Typed 3 x 5 inch index card. The top title in red ink reads "The Power of Information" with the following quotation: No piece of information is superior to any other. Power lies in having them all on file and then finding the connections. There are always connections; you have only to want to find them. --- Umberto Eco, Foucault's Pendulum
A lot of discussion in the Zettelkasten space has taken place on the debate between digital and analog with handwriting being the default analog option. Why not split some of the differences and opt for the mechanical typewriter option? Where’s the subreddit for that? It can’t just be me and Umberto Eco, right? 🗃️

A wooden table arranged with a black Smith-Corona Clipper typewriter next to a Shaw-Walker wooden dovetailed card index, some index cards, and a black fountain pen.

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Chris Aldrich

I'm a biomedical and electrical engineer with interests in information theory, complexity, evolution, genetics, signal processing, IndieWeb, theoretical mathematics, and big history. I'm also a talent manager-producer-publisher in the entertainment industry with expertise in representation, distribution, finance, production, content delivery, and new media.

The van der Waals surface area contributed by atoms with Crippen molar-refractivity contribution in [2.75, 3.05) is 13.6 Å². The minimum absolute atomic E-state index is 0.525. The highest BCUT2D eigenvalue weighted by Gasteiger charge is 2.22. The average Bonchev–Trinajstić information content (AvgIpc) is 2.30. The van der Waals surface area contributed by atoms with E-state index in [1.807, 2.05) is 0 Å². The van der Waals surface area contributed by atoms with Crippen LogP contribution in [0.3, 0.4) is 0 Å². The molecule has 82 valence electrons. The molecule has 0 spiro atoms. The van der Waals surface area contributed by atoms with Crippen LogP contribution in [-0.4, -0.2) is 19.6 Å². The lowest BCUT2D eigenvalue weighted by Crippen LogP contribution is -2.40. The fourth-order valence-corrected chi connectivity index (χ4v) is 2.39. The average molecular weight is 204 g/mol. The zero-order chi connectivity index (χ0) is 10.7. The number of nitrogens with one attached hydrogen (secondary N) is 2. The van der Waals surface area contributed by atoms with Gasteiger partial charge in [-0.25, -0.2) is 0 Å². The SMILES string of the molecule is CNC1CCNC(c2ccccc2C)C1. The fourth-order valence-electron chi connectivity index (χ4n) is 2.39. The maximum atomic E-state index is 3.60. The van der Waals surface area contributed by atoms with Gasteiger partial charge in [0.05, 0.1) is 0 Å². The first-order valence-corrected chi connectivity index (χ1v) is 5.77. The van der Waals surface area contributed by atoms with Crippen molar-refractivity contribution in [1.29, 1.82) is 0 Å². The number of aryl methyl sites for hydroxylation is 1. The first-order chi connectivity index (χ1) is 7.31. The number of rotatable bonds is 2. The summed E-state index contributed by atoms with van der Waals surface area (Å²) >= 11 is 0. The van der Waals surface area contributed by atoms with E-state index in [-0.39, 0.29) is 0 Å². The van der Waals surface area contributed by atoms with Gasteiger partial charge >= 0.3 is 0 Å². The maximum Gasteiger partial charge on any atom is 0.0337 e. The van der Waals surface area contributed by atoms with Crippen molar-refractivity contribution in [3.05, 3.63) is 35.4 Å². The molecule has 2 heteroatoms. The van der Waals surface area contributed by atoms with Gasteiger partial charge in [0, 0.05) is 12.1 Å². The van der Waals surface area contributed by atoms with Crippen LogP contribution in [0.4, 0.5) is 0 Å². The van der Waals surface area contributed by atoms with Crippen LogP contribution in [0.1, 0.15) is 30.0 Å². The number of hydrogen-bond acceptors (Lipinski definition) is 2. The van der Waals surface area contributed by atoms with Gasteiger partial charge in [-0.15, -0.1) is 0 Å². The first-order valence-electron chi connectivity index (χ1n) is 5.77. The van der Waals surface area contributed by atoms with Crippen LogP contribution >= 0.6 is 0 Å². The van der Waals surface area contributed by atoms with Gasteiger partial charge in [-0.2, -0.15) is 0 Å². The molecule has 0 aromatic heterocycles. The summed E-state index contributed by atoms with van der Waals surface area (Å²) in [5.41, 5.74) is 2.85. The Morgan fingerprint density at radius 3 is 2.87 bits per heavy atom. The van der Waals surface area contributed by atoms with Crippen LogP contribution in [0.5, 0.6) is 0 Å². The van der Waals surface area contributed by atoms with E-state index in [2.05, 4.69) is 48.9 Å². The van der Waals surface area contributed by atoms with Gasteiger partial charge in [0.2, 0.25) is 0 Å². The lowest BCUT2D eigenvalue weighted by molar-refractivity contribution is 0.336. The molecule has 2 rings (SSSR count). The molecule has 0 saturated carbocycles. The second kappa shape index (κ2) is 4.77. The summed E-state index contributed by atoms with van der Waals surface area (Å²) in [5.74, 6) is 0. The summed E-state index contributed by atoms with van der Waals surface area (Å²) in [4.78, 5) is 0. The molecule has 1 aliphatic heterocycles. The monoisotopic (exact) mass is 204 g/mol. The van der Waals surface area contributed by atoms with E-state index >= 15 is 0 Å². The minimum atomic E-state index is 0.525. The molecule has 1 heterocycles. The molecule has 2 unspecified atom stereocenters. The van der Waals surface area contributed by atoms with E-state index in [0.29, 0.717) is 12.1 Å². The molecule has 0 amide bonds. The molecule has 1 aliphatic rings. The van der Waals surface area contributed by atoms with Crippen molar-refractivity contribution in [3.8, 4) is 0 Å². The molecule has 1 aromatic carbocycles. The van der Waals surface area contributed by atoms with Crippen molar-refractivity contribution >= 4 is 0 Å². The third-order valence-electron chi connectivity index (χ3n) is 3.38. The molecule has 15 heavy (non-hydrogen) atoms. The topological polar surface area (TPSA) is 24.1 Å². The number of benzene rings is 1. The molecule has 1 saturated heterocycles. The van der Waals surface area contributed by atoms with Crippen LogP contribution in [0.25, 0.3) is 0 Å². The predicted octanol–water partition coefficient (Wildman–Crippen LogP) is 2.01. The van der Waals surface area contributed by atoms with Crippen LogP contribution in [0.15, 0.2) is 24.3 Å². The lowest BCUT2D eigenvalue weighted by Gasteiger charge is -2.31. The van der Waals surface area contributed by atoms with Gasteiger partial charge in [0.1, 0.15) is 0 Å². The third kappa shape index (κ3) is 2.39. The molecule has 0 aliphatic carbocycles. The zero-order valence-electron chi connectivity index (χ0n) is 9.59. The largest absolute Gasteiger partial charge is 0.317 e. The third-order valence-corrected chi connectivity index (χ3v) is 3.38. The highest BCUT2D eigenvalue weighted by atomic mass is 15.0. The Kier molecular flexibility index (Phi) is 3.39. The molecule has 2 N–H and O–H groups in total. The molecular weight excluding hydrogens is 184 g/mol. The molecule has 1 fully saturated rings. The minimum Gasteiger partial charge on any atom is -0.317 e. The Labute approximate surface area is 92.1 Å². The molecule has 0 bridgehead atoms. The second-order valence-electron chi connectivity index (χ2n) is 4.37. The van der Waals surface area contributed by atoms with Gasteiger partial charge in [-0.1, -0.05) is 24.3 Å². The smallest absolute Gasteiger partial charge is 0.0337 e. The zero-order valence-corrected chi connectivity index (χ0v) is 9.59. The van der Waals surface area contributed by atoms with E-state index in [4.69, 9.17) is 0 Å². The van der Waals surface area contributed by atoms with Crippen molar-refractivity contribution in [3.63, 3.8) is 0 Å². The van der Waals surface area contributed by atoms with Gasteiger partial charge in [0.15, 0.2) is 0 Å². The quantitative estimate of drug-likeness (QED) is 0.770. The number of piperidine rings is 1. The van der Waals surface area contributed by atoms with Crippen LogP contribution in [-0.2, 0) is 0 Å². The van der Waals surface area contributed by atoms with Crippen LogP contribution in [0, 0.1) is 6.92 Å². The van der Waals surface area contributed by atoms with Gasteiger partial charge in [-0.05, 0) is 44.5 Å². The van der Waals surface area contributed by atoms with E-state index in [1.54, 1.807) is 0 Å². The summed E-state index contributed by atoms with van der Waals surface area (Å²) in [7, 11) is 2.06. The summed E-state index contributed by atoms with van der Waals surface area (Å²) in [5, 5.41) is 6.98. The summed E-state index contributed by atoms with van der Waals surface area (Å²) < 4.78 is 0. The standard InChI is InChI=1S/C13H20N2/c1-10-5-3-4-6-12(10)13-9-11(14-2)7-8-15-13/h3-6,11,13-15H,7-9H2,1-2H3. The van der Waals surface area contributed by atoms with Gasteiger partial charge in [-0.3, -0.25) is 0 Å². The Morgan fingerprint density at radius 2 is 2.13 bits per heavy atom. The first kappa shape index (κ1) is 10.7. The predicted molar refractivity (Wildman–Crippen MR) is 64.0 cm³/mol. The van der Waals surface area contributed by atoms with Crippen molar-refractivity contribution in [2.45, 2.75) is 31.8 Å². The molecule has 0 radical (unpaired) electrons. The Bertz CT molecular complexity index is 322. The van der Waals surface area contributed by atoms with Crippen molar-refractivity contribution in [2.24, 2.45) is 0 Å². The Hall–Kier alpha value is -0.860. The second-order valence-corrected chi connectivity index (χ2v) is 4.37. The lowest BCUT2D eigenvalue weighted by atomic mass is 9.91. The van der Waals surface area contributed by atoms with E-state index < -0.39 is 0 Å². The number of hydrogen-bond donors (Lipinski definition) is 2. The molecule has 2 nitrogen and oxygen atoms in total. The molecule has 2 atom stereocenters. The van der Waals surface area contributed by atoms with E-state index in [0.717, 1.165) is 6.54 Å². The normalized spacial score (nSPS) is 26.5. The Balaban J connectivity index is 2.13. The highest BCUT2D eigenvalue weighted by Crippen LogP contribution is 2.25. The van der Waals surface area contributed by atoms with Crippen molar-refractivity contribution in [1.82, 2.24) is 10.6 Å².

18 thoughts on “”

  1. @chrisaldrich I was considering a system based on index #cards with date-based ID labels (both QR codes and human-readable) from a label-printer.Periodical “stocktaking” of a #Zettelkasten would have meant to feed its card stack into a #document #scanner, and the output would have been a database that you could query for the box of any given card, plus a snapshot of the current card state. Did not sound robust enough for me, though.

  2. Things handwriting instill that machines don’t:

    Flexibility: larger smaller hand writing to suit volume of text.
    More portable
    Changes to pressure, and pace. Reminder of thinking process and circumstances. ( Good mood, bad mood, being in the flow, etc) Aids memory.
    Quick, integrated diagrams, graph, sketch


    Improvement on messy hand writing
    Sterile layout

  3. @chrisaldrich As much as I adore Eco, wouldn’t this literally be the worst of both worlds? You miss the tactile feedback of using a pen, but also miss all the plusses of a digital PKM.Of course Eco wrote In the name of the Rose the way he did so we would feel what it would be like to live in a convent, so he would be totally ok taking his time…

  4. Pretty much what Eco did and describes in

    Eco, Umberto. (1977) 2015. How to Write a Thesis. Translated by Caterina Mongiat Farina and Geoff Farina. Cambridge, MA: The MIT Press. ISBN: 978-0-262-52713-2.

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